Detroit gained the freedom on Monday to oversee its own finances, another sign that city has staged a comeback, said Michigan Gov. Rick Snyder.
The move came nearly 3½ years after the city exited what was then the biggest-ever U.S. municipal bankruptcy.
"It's the comeback city in our country. The bankruptcy had to take place. We needed to get better services to the citizens," the Republican governor told CNBC's Brian Sullivan on "Closing Bell" Monday from the Milken Institute Global Conference.
"They've earned their way out of it. They've been running surpluses three years in a row," he added.
In December 2014, Detroit ended its municipal bankruptcy after shedding about $7 billion of its $18 billion of debt and obligations.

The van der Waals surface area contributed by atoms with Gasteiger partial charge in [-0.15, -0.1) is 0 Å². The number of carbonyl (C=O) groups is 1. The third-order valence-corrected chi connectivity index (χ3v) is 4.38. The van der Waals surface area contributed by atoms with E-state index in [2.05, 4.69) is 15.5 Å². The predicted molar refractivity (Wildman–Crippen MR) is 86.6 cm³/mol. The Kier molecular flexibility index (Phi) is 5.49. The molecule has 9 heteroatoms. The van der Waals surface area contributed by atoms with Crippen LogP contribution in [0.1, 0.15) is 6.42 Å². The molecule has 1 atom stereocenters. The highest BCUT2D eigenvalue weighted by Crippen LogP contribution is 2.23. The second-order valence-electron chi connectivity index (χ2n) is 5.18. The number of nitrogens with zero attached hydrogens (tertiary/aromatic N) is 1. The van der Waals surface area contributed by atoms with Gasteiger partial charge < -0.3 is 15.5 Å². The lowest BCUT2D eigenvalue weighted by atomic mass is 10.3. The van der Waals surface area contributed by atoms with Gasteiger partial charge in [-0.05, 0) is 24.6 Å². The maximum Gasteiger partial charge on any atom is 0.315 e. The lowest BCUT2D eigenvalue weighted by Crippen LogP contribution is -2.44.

Michigan's largest city is now free of any state or federal oversight of its finances, police, water, housing and other departments for the first time since 1977, according to the mayor's office.
It expects a $36 million operating surplus for fiscal 2018.
Snyder called it an exciting time, noting "young people around the country" want to come to Detroit. He said new building projects are being announced and jobs are coming not only to the city but to the state.
"We're in the sweet spot. The biggest challenge now in Michigan is making sure we have more opportunities to get great training and skills for our young people because we have open jobs," he said.
Meanwhile, he's not concerned about Detroit managing its finances and said it won't be left to fail again.
"If they start running deficits again, that oversight can come back," he said. "It's dormant by the release. Really this group goes to sleep but it can reactivate."
— Reuters and The Associated Press contributed to this report.